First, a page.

As discussed in the podcast, Vocaloid is a growing musical genre, observed by many fans worldwide. Mentioned many times in the podcast, Hatsune Miku is a “green-haired, prepubescent looking virtual idol [who has captivated] millions of fans”, most of which are Japanese, but her popularity spreads internationally (Uechi). However, other than Vocaloid or Hatsune Miku, there has been a clearly inferior but decently popular singing voice synthesizer program surfacing into this advanced technological musical genre. It is called UTAU.
UTAU is literally derived from the Japanese phrase utau which means “I will sing”. As UTAU and Vocaloid share many similarities in terms of their functions (stringing together pre-recorded phenomes), the two programs do differ in many ways. A major difference is that UTAU can be downloaded for free while Vocaloid is a program that must be purchased. This clearly causes a difference and allows one to see the possible variation in value between the two programs.
Furthermore, while Vocaloid uses “professional voice actors or singers to be the source of their voice-banks”, UTAU allows any program-user who downloads the UTAU software to record their own voice and allow it to be used in the voice-bank of the singing voice synthesizer (Le). Some may even see UTAU as a larger chance for innovation and thus, this perhaps allows their musical synthesized creations to be as original as singing synthesizers get.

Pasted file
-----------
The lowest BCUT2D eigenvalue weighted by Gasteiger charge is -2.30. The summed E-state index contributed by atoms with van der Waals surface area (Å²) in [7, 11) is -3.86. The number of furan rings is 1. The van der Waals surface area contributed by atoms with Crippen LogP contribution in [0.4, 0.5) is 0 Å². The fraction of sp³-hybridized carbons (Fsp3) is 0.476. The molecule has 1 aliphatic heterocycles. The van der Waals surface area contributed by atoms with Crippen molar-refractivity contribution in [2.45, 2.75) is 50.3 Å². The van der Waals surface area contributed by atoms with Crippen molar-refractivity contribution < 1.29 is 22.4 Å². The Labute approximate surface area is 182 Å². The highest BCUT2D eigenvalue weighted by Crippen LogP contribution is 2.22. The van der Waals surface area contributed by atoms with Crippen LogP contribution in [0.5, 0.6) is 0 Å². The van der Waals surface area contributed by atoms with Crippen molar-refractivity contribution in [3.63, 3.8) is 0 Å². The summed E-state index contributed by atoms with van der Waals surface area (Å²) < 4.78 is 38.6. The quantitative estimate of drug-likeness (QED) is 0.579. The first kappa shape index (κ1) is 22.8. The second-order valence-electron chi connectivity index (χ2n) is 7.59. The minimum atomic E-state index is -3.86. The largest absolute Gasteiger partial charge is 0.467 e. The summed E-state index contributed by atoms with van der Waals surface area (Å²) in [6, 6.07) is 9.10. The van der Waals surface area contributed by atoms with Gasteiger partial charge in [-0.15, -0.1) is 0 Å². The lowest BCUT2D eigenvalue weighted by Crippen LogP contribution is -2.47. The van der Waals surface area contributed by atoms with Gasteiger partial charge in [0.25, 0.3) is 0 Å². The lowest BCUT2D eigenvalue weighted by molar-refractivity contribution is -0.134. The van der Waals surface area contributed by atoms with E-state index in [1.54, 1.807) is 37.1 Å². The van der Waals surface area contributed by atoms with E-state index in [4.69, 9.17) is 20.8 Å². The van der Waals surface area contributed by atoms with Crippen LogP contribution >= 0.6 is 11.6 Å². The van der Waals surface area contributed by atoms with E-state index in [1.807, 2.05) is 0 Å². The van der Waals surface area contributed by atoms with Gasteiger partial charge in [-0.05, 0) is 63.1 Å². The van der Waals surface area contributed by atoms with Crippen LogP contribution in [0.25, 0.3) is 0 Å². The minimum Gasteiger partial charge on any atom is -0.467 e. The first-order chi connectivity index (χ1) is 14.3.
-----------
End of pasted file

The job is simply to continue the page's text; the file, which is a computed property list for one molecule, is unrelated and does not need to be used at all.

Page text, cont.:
And as the money that goes into hiring professional vocalists to record phenomes for Vocaloid, the program is costly. However, UTAU utilizes the user’s recorded phenomes, as people can create their own vocalist characters rather than having to select from “only a handful of avatars to play around with” (St. Michel). This, in turn, makes UTAU “a community created entirely by users” as any downloader can create their own “avatar”, allowing for creativity and uniqueness to coexist with technological innovation (St. Michel).
Le, Linh K. "Examining the Rise of Hatsune Miku: The First International Virtual Idol."
St. Michel, Patrick. "Taking Vocal Software beyond Miku." The Japan Times [Tokyo] 2 Dec. 2014, Music sec.: n. pag. Web.
Uechi, Jenny. "Vocaloids Pushing Pop Idols off the Charts." Vancouver Observer 8 Aug. 2011: n. pag. Web.